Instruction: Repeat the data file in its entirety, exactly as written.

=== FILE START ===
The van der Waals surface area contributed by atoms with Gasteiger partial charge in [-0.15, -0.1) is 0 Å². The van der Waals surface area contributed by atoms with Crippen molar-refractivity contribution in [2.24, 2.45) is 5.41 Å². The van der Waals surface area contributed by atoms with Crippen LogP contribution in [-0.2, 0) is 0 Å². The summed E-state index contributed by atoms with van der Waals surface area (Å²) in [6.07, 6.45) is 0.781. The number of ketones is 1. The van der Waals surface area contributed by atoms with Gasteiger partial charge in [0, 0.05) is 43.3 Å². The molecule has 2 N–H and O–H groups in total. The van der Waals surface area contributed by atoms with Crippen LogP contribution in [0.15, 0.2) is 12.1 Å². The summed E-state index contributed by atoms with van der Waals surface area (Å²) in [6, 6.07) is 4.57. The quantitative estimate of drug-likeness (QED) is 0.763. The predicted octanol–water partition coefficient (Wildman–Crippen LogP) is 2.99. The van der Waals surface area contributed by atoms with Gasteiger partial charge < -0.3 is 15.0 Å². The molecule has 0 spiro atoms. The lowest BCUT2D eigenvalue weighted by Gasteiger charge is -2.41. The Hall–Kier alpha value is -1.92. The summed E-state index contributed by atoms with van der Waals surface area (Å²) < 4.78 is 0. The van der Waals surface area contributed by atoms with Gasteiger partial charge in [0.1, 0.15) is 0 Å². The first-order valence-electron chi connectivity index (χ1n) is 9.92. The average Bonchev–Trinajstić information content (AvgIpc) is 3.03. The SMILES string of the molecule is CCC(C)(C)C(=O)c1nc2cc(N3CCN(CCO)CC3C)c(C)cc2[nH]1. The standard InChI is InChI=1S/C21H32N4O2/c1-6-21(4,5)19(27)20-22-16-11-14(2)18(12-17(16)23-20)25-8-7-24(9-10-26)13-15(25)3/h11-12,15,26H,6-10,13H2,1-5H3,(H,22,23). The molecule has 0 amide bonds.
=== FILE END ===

The van der Waals surface area contributed by atoms with Gasteiger partial charge in [-0.15, -0.1) is 0 Å². The van der Waals surface area contributed by atoms with Crippen molar-refractivity contribution in [2.24, 2.45) is 5.41 Å². The van der Waals surface area contributed by atoms with Crippen LogP contribution in [-0.2, 0) is 0 Å². The summed E-state index contributed by atoms with van der Waals surface area (Å²) in [6.07, 6.45) is 0.781. The number of ketones is 1. The van der Waals surface area contributed by atoms with Gasteiger partial charge in [0, 0.05) is 43.3 Å². The molecule has 2 N–H and O–H groups in total. The van der Waals surface area contributed by atoms with Crippen LogP contribution in [0.15, 0.2) is 12.1 Å². The summed E-state index contributed by atoms with van der Waals surface area (Å²) in [6, 6.07) is 4.57. The quantitative estimate of drug-likeness (QED) is 0.763. The predicted octanol–water partition coefficient (Wildman–Crippen LogP) is 2.99. The van der Waals surface area contributed by atoms with Gasteiger partial charge < -0.3 is 15.0 Å². The molecule has 0 spiro atoms. The lowest BCUT2D eigenvalue weighted by Gasteiger charge is -2.41. The Hall–Kier alpha value is -1.92. The summed E-state index contributed by atoms with van der Waals surface area (Å²) < 4.78 is 0. The van der Waals surface area contributed by atoms with Gasteiger partial charge in [0.1, 0.15) is 0 Å². The first-order valence-electron chi connectivity index (χ1n) is 9.92. The average Bonchev–Trinajstić information content (AvgIpc) is 3.03. The SMILES string of the molecule is CCC(C)(C)C(=O)c1nc2cc(N3CCN(CCO)CC3C)c(C)cc2[nH]1. The standard InChI is InChI=1S/C21H32N4O2/c1-6-21(4,5)19(27)20-22-16-11-14(2)18(12-17(16)23-20)25-8-7-24(9-10-26)13-15(25)3/h11-12,15,26H,6-10,13H2,1-5H3,(H,22,23). The molecule has 0 amide bonds.